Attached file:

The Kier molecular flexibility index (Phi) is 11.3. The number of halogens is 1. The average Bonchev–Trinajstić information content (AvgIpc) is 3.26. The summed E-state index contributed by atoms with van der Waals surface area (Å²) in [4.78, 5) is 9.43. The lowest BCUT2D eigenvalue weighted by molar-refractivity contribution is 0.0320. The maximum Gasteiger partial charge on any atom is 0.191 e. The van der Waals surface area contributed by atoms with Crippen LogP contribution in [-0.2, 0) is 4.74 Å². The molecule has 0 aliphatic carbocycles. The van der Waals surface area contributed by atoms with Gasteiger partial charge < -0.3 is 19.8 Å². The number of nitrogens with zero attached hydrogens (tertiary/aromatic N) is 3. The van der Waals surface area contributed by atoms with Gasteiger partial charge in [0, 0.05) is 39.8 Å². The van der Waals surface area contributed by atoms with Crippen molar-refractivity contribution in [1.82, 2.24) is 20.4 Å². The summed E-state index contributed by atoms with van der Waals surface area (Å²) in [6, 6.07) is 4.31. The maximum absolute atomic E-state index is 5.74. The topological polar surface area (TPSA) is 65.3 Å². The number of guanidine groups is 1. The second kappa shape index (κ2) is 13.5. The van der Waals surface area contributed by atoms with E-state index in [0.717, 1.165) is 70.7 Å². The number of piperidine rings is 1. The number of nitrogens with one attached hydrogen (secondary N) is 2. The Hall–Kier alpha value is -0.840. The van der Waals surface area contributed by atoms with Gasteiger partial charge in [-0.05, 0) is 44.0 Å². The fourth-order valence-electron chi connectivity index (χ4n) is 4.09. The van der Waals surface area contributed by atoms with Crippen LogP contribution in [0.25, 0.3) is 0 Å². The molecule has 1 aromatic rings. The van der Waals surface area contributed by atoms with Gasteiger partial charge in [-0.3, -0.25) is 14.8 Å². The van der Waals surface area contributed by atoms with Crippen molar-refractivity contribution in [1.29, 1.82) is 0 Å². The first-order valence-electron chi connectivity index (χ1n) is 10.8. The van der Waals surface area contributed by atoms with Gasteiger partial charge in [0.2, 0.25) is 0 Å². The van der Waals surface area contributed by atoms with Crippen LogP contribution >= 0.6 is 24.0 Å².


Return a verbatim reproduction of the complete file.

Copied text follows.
The Kier molecular flexibility index (Phi) is 11.3. The number of halogens is 1. The average Bonchev–Trinajstić information content (AvgIpc) is 3.26. The summed E-state index contributed by atoms with van der Waals surface area (Å²) in [4.78, 5) is 9.43. The lowest BCUT2D eigenvalue weighted by molar-refractivity contribution is 0.0320. The maximum Gasteiger partial charge on any atom is 0.191 e. The van der Waals surface area contributed by atoms with Crippen LogP contribution in [-0.2, 0) is 4.74 Å². The molecule has 0 aliphatic carbocycles. The van der Waals surface area contributed by atoms with Gasteiger partial charge < -0.3 is 19.8 Å². The number of nitrogens with zero attached hydrogens (tertiary/aromatic N) is 3. The van der Waals surface area contributed by atoms with Gasteiger partial charge in [0, 0.05) is 39.8 Å². The van der Waals surface area contributed by atoms with Crippen molar-refractivity contribution in [1.82, 2.24) is 20.4 Å². The summed E-state index contributed by atoms with van der Waals surface area (Å²) in [6, 6.07) is 4.31. The maximum absolute atomic E-state index is 5.74. The topological polar surface area (TPSA) is 65.3 Å². The number of guanidine groups is 1. The second kappa shape index (κ2) is 13.5. The van der Waals surface area contributed by atoms with E-state index in [0.717, 1.165) is 70.7 Å². The number of piperidine rings is 1. The number of nitrogens with one attached hydrogen (secondary N) is 2. The Hall–Kier alpha value is -0.840. The van der Waals surface area contributed by atoms with Gasteiger partial charge in [-0.05, 0) is 44.0 Å². The fourth-order valence-electron chi connectivity index (χ4n) is 4.09. The van der Waals surface area contributed by atoms with Crippen LogP contribution in [0.25, 0.3) is 0 Å². The molecule has 1 aromatic rings. The van der Waals surface area contributed by atoms with Gasteiger partial charge in [-0.3, -0.25) is 14.8 Å². The van der Waals surface area contributed by atoms with Crippen molar-refractivity contribution in [1.29, 1.82) is 0 Å². The first-order valence-electron chi connectivity index (χ1n) is 10.8. The van der Waals surface area contributed by atoms with Gasteiger partial charge in [0.2, 0.25) is 0 Å². The van der Waals surface area contributed by atoms with Crippen LogP contribution >= 0.6 is 24.0 Å².